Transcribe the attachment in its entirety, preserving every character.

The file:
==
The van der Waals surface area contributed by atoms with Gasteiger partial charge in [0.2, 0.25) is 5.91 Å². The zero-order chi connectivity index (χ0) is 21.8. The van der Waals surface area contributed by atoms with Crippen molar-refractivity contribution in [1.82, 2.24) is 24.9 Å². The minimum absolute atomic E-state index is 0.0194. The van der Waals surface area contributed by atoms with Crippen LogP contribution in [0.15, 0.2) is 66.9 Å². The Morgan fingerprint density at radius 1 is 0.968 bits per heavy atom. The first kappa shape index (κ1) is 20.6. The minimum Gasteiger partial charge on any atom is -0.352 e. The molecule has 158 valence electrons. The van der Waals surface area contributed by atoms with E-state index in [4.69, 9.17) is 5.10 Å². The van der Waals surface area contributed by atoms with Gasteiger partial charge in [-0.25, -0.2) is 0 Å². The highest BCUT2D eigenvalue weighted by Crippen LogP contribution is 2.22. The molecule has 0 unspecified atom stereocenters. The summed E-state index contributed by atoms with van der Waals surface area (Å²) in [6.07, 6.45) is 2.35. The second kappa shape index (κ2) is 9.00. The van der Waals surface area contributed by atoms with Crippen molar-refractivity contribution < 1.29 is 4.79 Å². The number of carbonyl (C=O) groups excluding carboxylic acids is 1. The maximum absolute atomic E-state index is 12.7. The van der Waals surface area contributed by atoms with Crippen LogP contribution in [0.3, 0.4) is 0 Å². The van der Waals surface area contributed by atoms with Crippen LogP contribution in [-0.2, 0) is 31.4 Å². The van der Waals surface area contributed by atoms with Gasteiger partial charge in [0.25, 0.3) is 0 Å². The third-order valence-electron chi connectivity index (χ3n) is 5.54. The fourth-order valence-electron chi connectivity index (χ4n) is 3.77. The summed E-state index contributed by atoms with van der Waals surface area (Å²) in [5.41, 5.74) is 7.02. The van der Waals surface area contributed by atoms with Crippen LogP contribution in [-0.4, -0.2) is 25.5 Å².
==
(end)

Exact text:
The van der Waals surface area contributed by atoms with Gasteiger partial charge in [0.2, 0.25) is 5.91 Å². The zero-order chi connectivity index (χ0) is 21.8. The van der Waals surface area contributed by atoms with Crippen molar-refractivity contribution in [1.82, 2.24) is 24.9 Å². The minimum absolute atomic E-state index is 0.0194. The van der Waals surface area contributed by atoms with Crippen LogP contribution in [0.15, 0.2) is 66.9 Å². The Morgan fingerprint density at radius 1 is 0.968 bits per heavy atom. The first kappa shape index (κ1) is 20.6. The minimum Gasteiger partial charge on any atom is -0.352 e. The molecule has 158 valence electrons. The van der Waals surface area contributed by atoms with E-state index in [4.69, 9.17) is 5.10 Å². The van der Waals surface area contributed by atoms with Gasteiger partial charge in [-0.25, -0.2) is 0 Å². The highest BCUT2D eigenvalue weighted by Crippen LogP contribution is 2.22. The molecule has 0 unspecified atom stereocenters. The summed E-state index contributed by atoms with van der Waals surface area (Å²) in [6.07, 6.45) is 2.35. The second kappa shape index (κ2) is 9.00. The van der Waals surface area contributed by atoms with Crippen molar-refractivity contribution < 1.29 is 4.79 Å². The number of carbonyl (C=O) groups excluding carboxylic acids is 1. The maximum absolute atomic E-state index is 12.7. The van der Waals surface area contributed by atoms with Crippen LogP contribution in [0.3, 0.4) is 0 Å². The van der Waals surface area contributed by atoms with Crippen LogP contribution in [-0.2, 0) is 31.4 Å². The van der Waals surface area contributed by atoms with Gasteiger partial charge in [0.25, 0.3) is 0 Å². The third-order valence-electron chi connectivity index (χ3n) is 5.54. The fourth-order valence-electron chi connectivity index (χ4n) is 3.77. The summed E-state index contributed by atoms with van der Waals surface area (Å²) in [5.41, 5.74) is 7.02. The van der Waals surface area contributed by atoms with Crippen LogP contribution in [-0.4, -0.2) is 25.5 Å².